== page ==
In fact, the profound political shift in Taiwan is more closely associated with the economy’s failing struggle to re-invent itself. With per capita income around US$22,000, Taiwan is above the middle income threshold, but it has been unable to emulate its neighbours like South Korea and Japan in Asia in climbing up the income scale. Its export-dependent manufacturing sector faces competition from South Korea from above and emerging economies, like China, from below. GDP grew a measly 1 per cent in 2014; wages are stagnating and unemployment, at 4 per cent, is considered high. The irony is that Taiwan’s tortured, ‘one-sided’ economic relationship with China — which Ma had been trying to correct — might well be a core element in Taiwan’s economic woes. While direct trade has opened up across the Strait, Taiwan has continued to restrict Chinese imports and investment, essential to enjoying the fruits of fuller integration into the regional and global economy. South Korea has imposed no similar burdens on its international competitiveness.
This week’s lead essay from Mark Harrison points out that while the KMT government may have overstayed its welcome domestically, Taiwanese affairs have looked very different internationally. While the Ma–Xi meeting last November seemed merely to confirm the voters’ view that the KMT had lost sight of Taiwan’s democratic ideals and their everyday concerns, internationally it looked like an historic moment in cross-Strait relations and a step towards resolving one of modern history’s longest-standing ideological conflicts. Indeed, one conception of China’s diplomatic intention in agreeing to the meeting was that it was designed to lay down new benchmarks in cross-Strait relations in preparation for working with a DPP leadership.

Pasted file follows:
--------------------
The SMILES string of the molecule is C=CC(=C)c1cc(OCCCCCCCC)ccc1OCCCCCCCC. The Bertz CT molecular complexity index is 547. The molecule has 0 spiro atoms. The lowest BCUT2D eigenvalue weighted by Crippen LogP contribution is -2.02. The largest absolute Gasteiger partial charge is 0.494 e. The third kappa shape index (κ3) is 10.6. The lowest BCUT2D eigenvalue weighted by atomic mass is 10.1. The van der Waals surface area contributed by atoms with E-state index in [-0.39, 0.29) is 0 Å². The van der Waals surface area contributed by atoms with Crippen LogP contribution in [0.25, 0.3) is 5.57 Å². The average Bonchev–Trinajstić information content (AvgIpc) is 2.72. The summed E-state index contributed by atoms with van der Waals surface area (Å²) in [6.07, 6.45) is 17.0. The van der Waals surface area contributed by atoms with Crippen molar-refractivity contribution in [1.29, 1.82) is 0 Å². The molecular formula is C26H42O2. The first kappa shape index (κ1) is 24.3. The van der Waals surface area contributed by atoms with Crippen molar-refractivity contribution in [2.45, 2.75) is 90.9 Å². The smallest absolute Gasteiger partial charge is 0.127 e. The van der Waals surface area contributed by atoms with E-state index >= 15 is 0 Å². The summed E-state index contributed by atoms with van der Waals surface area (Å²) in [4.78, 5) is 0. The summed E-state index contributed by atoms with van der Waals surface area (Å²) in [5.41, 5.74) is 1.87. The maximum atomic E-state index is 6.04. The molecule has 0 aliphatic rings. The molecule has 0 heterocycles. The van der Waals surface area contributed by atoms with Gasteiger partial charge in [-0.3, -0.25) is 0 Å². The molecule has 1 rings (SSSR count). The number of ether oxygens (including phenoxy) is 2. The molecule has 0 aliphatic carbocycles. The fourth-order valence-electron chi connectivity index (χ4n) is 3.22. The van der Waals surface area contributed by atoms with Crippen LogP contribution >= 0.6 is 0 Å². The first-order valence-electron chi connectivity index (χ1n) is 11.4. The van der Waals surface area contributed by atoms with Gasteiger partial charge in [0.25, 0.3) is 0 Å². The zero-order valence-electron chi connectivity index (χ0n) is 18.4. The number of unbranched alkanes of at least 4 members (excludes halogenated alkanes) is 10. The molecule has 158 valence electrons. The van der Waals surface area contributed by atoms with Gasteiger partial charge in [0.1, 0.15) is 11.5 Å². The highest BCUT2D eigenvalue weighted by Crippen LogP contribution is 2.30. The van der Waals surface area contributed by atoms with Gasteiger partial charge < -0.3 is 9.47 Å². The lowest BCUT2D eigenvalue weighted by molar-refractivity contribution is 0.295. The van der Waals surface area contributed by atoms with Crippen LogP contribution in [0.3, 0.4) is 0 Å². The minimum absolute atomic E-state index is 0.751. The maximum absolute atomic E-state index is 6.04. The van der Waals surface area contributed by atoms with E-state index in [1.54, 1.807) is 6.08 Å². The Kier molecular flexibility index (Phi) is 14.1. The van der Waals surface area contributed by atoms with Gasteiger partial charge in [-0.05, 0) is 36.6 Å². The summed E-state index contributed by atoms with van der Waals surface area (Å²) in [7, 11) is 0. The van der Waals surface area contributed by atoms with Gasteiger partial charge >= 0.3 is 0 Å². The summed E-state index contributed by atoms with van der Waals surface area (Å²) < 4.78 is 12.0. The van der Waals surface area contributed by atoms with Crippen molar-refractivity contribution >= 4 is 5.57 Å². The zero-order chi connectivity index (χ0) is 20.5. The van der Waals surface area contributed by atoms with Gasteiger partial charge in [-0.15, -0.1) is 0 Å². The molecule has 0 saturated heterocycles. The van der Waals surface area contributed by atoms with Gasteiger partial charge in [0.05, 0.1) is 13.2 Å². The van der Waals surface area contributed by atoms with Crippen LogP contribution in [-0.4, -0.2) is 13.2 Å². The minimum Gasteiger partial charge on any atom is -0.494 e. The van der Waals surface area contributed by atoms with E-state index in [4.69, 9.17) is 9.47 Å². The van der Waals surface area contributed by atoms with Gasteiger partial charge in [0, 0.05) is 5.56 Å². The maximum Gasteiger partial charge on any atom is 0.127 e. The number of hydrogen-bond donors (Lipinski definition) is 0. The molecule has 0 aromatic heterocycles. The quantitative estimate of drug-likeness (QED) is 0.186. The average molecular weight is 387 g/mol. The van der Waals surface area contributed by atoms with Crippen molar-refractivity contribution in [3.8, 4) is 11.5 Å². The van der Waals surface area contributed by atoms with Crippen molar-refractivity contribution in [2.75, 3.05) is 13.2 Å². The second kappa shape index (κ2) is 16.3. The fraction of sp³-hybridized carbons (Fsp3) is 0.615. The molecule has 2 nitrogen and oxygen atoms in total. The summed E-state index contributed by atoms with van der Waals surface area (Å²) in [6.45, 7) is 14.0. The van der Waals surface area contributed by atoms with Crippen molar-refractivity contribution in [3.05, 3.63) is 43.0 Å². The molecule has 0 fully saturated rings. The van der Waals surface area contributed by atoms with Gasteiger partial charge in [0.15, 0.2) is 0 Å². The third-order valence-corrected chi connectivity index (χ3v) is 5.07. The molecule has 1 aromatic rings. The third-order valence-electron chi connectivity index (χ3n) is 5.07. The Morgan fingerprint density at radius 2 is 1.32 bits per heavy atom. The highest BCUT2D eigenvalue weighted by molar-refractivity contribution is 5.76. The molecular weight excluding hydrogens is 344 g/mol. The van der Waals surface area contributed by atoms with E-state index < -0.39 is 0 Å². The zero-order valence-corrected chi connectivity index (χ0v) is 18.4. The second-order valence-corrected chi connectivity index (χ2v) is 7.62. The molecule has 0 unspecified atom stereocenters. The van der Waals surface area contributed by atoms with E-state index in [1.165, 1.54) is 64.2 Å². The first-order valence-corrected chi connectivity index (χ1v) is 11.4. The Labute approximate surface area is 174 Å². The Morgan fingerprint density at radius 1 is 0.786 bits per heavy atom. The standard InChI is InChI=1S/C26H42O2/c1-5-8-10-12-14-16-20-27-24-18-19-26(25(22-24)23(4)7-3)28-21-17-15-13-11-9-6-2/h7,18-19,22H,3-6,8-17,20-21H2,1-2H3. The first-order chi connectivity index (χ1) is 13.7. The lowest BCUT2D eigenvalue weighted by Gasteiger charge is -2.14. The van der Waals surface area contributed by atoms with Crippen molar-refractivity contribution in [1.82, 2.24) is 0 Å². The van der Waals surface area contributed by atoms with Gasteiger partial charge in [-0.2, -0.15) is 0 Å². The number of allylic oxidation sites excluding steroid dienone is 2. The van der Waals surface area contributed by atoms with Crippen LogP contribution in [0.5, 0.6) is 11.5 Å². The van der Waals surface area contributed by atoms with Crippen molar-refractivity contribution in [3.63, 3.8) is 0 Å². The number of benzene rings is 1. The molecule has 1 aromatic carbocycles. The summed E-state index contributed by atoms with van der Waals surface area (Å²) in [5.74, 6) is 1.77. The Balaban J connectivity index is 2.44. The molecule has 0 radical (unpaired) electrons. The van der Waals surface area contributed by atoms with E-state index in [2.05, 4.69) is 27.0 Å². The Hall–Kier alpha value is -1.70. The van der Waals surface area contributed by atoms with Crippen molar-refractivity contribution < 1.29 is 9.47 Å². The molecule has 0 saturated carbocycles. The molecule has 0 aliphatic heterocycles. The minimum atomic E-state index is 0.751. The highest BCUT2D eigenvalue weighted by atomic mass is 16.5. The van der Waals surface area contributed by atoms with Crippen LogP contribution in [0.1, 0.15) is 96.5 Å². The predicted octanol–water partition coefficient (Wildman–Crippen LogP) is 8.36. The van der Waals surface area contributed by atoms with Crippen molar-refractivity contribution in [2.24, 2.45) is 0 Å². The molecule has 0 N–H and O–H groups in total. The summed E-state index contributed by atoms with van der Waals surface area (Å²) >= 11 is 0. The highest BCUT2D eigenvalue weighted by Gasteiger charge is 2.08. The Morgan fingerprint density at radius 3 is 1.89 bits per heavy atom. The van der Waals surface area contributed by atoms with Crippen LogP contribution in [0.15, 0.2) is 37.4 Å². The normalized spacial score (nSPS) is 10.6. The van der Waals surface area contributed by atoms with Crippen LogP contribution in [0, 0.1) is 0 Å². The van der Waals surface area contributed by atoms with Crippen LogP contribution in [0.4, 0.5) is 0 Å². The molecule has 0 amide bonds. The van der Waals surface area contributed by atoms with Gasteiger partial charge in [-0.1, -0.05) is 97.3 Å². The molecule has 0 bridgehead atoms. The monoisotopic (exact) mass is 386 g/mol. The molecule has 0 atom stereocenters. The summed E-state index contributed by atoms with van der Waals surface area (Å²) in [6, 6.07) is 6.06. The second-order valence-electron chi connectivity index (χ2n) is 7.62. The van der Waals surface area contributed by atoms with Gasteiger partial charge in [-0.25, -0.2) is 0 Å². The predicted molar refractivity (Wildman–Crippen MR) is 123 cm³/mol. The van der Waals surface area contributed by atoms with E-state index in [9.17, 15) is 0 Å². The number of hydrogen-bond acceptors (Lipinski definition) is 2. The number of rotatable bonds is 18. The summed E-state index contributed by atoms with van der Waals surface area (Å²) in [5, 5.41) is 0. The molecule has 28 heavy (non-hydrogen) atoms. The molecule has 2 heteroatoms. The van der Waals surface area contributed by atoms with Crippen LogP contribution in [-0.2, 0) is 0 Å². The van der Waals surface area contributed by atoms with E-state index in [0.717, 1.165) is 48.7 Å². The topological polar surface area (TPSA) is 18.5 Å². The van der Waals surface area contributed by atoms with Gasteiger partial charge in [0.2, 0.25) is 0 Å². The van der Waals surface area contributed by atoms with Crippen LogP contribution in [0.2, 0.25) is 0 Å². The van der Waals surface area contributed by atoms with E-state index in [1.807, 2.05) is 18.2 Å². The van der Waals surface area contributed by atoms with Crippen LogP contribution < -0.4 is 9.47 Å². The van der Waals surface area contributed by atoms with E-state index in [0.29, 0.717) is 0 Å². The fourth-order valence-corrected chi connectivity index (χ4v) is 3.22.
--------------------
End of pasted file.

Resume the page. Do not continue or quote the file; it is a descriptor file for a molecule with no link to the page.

‘Should Tsai be elected president, managing these two very different perspectives will be a key task for the incoming administration’, says Harrison. ‘As president, she will need to take heed of the international view of Taiwan and communicate the reasons why the electorate have voted for a more circumspect relationship with Beijing. Tsai’s task will be complicated by memories of the last DPP president, Chen Shui-bian, which still rankle foreign ministries around the world. At the same time, the United States and Japan have both become far warier of China’s assertive regional policies and a Taiwanese government that is less accommodating towards Beijing may suit their policy responses and leadership inclinations’.
It’s true, as Harrison says, that from an international perspective, policymaking in Taipei by a government that will base its legitimacy on its openness to public debate and political activism may appear less reassuring than the policies of accommodation with Beijing under Ma. Certainly Washington was anxious to be reassured that Tsai was not going to disturb the status quo on that front. But this is the tide of Taiwan’s modern political history. Beijing has shown respect for the process and provided a bridge to Tsai and an incentive to meet in the middle. And the policy outcomes that open government can deliver on China and other issues will ultimately stand on stronger foundations of political legitimacy.
Professor Peter Drysdale is Editor ANU East Asia Forum. This article was first published in the East Asia Forum on 11 January 2016.